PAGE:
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Analysis of cell surface markers within immature bovine articular cartilage

Richardson, Kirsty 2011. Analysis of cell surface markers within immature bovine articular cartilage. PhD Thesis, Cardiff University.
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Abstract

Previous studies have shown that articular cartilage grows by apposition from the joint surface, driven by proliferation of a progenitor cell sub-population residing in the superficial zone. To date, there is no individual marker for this progenitor sub-population; however, markers located to mesenchymal stem cells have been identified in articular cartilage. Using immunofluorescence, this study demonstrated the localisation of the stem cell markers, CD44, CD49e, CD105 and CD166 to the superficial zone of bovine immature articular cartilage. CD29 and the developmental markers, Notch1, Delta1, Jagged1, Jagged2 and Msx1 were located in cells throughout the tissue. The restricted expression of the majority of these stem cell markers to predominantly the superficial zone in immature bovine complements the appositional growth model notion and greatly suggests a resident stem cell population. To further investigate and quantify expression of these differentiation and stem cell markers, superficial zone cells were isolated, immunolabelled and analysed using flow cytometry. In addition, cells were cultured for 24 hours in monolayer for comparison and to enable epitope recovery. Stem cell marker expression was absent or reduced following cell isolation and upregulated following monolayer culture. Developmental markers displayed expression comparable to that seen in tissue following cell isolation, but expression was absent after monolayer culture. The differences observed suggest cell surface marker cleavage during cell isolation and subsequent cell adhesion and proliferation. To assess the changes in expression, superficial zone cells were cultured for 14 days, to provide a proxy for dedifferentiated cells. Superficial zone chondrocytes were immunolabelled at day 3, 7 and 14 and analysed using flow cytometry. The majority of cell surface receptors exhibited a unimodal increase in expression indicative of a homogeneous population. The number of cells expressing CD44 increased with time in culture, from 3 to 14 days, characteristic of cells adhering to plastic. Bimodal distributions were observed with CD105 and CD117, after 14 days in culture. This expression has not previously been reported and demonstrates a distinct and discrete subset of cells equating to 1-2% of the total superficial zone population analysed, comparable to chondroprogenitor percentages previously reported. The use of specific markers to isolate chondroprogenitors will allow for further characterisation, including a more in-depth understanding of the mechanisms of proliferation and differentiation within articular cartilage. This has the potential to lead to an improved understanding of the role of these markers and, as such, may provide us with a more beneficial cell type that could significantly contribute to the field of articular cartilage repair.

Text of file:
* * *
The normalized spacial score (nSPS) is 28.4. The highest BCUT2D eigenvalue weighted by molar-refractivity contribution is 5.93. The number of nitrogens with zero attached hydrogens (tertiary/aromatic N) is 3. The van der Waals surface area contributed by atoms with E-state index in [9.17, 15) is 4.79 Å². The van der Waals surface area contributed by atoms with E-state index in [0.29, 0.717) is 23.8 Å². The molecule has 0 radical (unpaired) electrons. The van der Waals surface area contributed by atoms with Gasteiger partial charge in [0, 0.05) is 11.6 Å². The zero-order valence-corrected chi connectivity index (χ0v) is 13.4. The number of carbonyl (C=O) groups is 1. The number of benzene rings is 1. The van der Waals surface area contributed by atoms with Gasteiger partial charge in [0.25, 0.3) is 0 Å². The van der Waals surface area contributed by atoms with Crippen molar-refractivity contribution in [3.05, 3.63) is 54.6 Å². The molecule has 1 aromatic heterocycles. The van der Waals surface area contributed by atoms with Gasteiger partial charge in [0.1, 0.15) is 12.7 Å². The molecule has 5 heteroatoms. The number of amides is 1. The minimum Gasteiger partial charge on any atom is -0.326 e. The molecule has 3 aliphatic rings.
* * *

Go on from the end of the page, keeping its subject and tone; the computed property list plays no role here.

Item Type: Thesis (PhD)
Status: Unpublished
Schools: Biosciences
Subjects: Q Science > QH Natural history > QH301 Biology
Date of First Compliant Deposit: 30 March 2016
Last Modified: 04 Jun 2017 03:09
URI: http://orca.cf.ac.uk/id/eprint/17356

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